Localization Strategies for Popular Game Genres


Localization Strategies for Popular Game Genres

Localization is essential when you want to reach new markets and regions with your game. But what approach to choose, what kind of team you’ll need, and how to make sure the localization is done right? To answer these questions, a lot will depend on a particular genre of the game and the types of content it involves for translation.

In this post, we’ll talk about the different levels of localization that are suitable for different needs and different localization strategies applicable to game genres. 

What’s covered?

Different scopes of game localization

A game might only require some UI/UX element translation (for example, when the game is not reliant on textual content but is built on visual images alone), while on the opposite side, a game might need a full adaptation of the created fictional world, its characters, dialogue, etc. Let’s see what ranges of localization effort can be suitable for different games.

Minimal localization

If you have a simple puzzle game or a mobile arcade game that doesn’t feature dialogues and characters, it will be enough to translate the menu and other UI elements, as well as the description of the game on the platforms it’s presented on (App Store, Steam, etc.). 

Plus, it’s always a great idea to localize marketing materials and cooperate with local marketing agencies to make sure your game makes it to the target audience.

For this type of localization, you don’t need a whole translation team and you won’t need to integrate them with a development team.

Genres and types of games: casual mobile games, visual brain puzzles, non-narrative racing games, non-narrative strategy games

Example of a simple localization of a casual game.

Example of a simple localization of a casual game Mini Motorways. Only the menu and short instructions need to be translated.

Medium-complexity localization

When a game involves a kind of storyline and custom terminology, localization gets trickier. This is when you’ll need to have style guides, glossaries, and other materials ready prior to the process of translation.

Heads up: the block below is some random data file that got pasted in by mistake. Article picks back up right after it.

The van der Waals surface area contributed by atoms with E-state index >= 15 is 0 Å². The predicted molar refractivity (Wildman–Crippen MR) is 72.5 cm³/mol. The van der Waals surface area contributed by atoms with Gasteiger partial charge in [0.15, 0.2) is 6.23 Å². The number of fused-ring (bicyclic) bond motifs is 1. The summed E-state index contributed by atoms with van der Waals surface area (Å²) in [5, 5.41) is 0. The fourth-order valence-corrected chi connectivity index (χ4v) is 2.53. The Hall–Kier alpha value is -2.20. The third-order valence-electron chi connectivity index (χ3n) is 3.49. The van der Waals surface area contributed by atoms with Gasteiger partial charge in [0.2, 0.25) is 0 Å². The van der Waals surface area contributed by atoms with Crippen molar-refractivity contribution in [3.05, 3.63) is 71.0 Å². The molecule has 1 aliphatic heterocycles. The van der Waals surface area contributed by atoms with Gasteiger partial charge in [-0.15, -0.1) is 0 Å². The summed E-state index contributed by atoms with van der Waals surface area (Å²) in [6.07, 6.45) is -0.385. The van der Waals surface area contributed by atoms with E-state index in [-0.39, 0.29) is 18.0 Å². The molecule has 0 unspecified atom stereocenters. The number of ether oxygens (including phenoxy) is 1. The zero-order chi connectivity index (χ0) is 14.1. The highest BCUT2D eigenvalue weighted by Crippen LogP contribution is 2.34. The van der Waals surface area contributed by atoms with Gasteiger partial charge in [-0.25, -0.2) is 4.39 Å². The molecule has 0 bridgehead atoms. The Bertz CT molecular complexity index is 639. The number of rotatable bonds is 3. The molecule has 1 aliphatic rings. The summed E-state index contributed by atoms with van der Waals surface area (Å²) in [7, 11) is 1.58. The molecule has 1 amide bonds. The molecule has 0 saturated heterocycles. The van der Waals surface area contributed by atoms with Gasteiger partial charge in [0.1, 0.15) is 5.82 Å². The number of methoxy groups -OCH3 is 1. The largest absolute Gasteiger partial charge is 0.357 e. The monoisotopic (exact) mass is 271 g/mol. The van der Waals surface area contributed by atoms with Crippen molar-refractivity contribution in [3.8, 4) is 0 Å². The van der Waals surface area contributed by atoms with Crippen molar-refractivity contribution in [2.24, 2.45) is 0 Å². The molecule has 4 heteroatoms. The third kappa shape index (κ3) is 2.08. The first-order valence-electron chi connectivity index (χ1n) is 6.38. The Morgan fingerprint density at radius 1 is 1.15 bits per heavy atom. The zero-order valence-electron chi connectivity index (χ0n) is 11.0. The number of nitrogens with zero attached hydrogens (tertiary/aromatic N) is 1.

It’s also essential to reserve some time for translators to get familiarized with the game and choose a suitable localization tool that, among other things, allows including screenshots for context. 

You’ll need to prepare for this type of localization in advance and involve native speakers in localization QA checks. If a game features a lot of domain-specific terms (for instance, types of weaponry), it’s also a good idea to have domain experts on the translation team.

Genres and types of games: story-rich strategy games, shooters, adventures, sports simulation games

Hardcore localization

If there’s a whole fictional universe created in your game and there are many characters, each with distinctive demeanor and speech patterns, then you’ll need to go big or go home with your localization strategy. 

This is when culturalization is a more appropriate term—you’ll have to adapt the context of the game to the target audience. This involves changing the names to culturally familiar ones (instead of literal translation), revising sensitive topics (which might get censored in certain countries), and so on.

With this scope of localization work, it’s best to have the localization team embedded into the dev team, as video playthroughs and a profound understanding of the nature of the game are crucial for correct translations and the transcreation of the story. 

Genres and types of games: RPG and MMORPG, complex adventure and detective games, action-adventure games, stealth, sandbox games

While the above distinction is not 100% genre-specific, let’s move on to particular genres (focusing on some of the most popular ones) and the ways to build an appropriate localization strategy for each of them.

Localization strategy for different game genres

Localization of RPG and action-adventure games

Action-adventure and role-playing video games are based on the narrative element, and developed storylines and characters are the major characteristics of this genre. These games are always set in a particular world, which might involve real historical locations and eras or completely fictional universes with their own rules. They might also have the real-world historical element intertwined with fiction.

The best localization strategy for RPG and action-adventure games involves 

  • culturalization (domestication), which means adapting the language and cultural references to the target region, 
  • or transcreation, which means shifting the story to make it more relevant to the audience.

This is one of the genres that allow maximum creativity in the translation process. But you’ll still have to maintain a balance between being true to the original story and adapting it to the target culture.

Here are some of the best practices for localizing RPG and action-adventure games:

  • Give translators time to explore the game. This applies to practically any type of game but is especially crucial with narrative-heavy, immersive games. Translators need to understand the world they’re going to recreate in their target language, the different nature of characters, locations, events, and so on.
  • Create extensive style guides with character art and description. It’s important to prepare for the localization process and create style guides that include character descriptions. It will save translators time each time they are not sure what the gender of the character is, whether they have a specific accent, etc.